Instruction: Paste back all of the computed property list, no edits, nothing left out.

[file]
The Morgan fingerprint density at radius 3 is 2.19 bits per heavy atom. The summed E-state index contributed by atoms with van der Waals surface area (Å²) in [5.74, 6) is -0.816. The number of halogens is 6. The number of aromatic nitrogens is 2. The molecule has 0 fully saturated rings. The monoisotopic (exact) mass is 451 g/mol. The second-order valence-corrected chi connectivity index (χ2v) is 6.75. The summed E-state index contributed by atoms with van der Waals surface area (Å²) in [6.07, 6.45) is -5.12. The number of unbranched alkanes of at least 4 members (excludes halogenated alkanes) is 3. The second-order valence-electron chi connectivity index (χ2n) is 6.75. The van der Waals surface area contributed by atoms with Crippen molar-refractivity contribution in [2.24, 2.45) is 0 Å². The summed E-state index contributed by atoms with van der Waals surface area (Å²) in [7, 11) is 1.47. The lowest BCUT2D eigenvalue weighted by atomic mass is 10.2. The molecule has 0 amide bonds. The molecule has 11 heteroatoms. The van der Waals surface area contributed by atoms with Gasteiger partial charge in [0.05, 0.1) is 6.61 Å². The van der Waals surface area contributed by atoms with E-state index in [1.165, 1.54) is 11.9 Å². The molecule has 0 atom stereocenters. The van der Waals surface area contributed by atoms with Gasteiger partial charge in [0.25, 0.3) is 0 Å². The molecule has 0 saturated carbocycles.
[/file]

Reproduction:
The Morgan fingerprint density at radius 3 is 2.19 bits per heavy atom. The summed E-state index contributed by atoms with van der Waals surface area (Å²) in [5.74, 6) is -0.816. The number of halogens is 6. The number of aromatic nitrogens is 2. The molecule has 0 fully saturated rings. The monoisotopic (exact) mass is 451 g/mol. The second-order valence-corrected chi connectivity index (χ2v) is 6.75. The summed E-state index contributed by atoms with van der Waals surface area (Å²) in [6.07, 6.45) is -5.12. The number of unbranched alkanes of at least 4 members (excludes halogenated alkanes) is 3. The second-order valence-electron chi connectivity index (χ2n) is 6.75. The van der Waals surface area contributed by atoms with Crippen molar-refractivity contribution in [2.24, 2.45) is 0 Å². The summed E-state index contributed by atoms with van der Waals surface area (Å²) in [7, 11) is 1.47. The lowest BCUT2D eigenvalue weighted by atomic mass is 10.2. The molecule has 0 amide bonds. The molecule has 11 heteroatoms. The van der Waals surface area contributed by atoms with Gasteiger partial charge in [0.05, 0.1) is 6.61 Å². The van der Waals surface area contributed by atoms with E-state index in [1.165, 1.54) is 11.9 Å². The molecule has 0 atom stereocenters. The van der Waals surface area contributed by atoms with Gasteiger partial charge in [0.25, 0.3) is 0 Å². The molecule has 0 saturated carbocycles.